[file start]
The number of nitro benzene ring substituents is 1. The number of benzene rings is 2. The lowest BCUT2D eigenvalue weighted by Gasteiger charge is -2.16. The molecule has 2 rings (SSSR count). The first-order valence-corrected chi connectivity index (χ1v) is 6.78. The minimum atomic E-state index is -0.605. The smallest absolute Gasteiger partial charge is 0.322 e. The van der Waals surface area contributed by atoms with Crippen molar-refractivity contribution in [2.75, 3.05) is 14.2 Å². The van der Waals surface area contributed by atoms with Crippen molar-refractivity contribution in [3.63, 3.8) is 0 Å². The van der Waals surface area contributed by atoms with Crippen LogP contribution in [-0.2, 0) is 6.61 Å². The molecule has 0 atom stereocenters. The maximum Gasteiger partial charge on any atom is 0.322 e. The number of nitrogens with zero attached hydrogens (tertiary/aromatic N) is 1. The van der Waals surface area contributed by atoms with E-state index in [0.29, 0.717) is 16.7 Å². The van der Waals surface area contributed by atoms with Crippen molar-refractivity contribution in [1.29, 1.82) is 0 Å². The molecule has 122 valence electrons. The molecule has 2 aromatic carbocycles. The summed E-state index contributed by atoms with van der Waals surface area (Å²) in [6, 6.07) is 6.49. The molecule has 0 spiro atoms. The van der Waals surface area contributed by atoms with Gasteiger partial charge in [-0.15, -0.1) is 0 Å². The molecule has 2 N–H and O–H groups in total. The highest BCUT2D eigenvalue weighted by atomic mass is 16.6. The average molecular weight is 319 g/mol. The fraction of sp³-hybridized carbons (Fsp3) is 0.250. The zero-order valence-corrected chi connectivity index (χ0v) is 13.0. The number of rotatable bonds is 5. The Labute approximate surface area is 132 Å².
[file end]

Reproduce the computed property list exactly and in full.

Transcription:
The number of nitro benzene ring substituents is 1. The number of benzene rings is 2. The lowest BCUT2D eigenvalue weighted by Gasteiger charge is -2.16. The molecule has 2 rings (SSSR count). The first-order valence-corrected chi connectivity index (χ1v) is 6.78. The minimum atomic E-state index is -0.605. The smallest absolute Gasteiger partial charge is 0.322 e. The van der Waals surface area contributed by atoms with Crippen molar-refractivity contribution in [2.75, 3.05) is 14.2 Å². The van der Waals surface area contributed by atoms with Crippen molar-refractivity contribution in [3.63, 3.8) is 0 Å². The van der Waals surface area contributed by atoms with Crippen LogP contribution in [-0.2, 0) is 6.61 Å². The molecule has 0 atom stereocenters. The maximum Gasteiger partial charge on any atom is 0.322 e. The number of nitrogens with zero attached hydrogens (tertiary/aromatic N) is 1. The van der Waals surface area contributed by atoms with E-state index in [0.29, 0.717) is 16.7 Å². The van der Waals surface area contributed by atoms with Crippen molar-refractivity contribution in [1.29, 1.82) is 0 Å². The molecule has 122 valence electrons. The molecule has 2 aromatic carbocycles. The summed E-state index contributed by atoms with van der Waals surface area (Å²) in [6, 6.07) is 6.49. The molecule has 0 spiro atoms. The van der Waals surface area contributed by atoms with Gasteiger partial charge in [-0.15, -0.1) is 0 Å². The molecule has 2 N–H and O–H groups in total. The highest BCUT2D eigenvalue weighted by atomic mass is 16.6. The average molecular weight is 319 g/mol. The fraction of sp³-hybridized carbons (Fsp3) is 0.250. The zero-order valence-corrected chi connectivity index (χ0v) is 13.0. The number of rotatable bonds is 5. The Labute approximate surface area is 132 Å².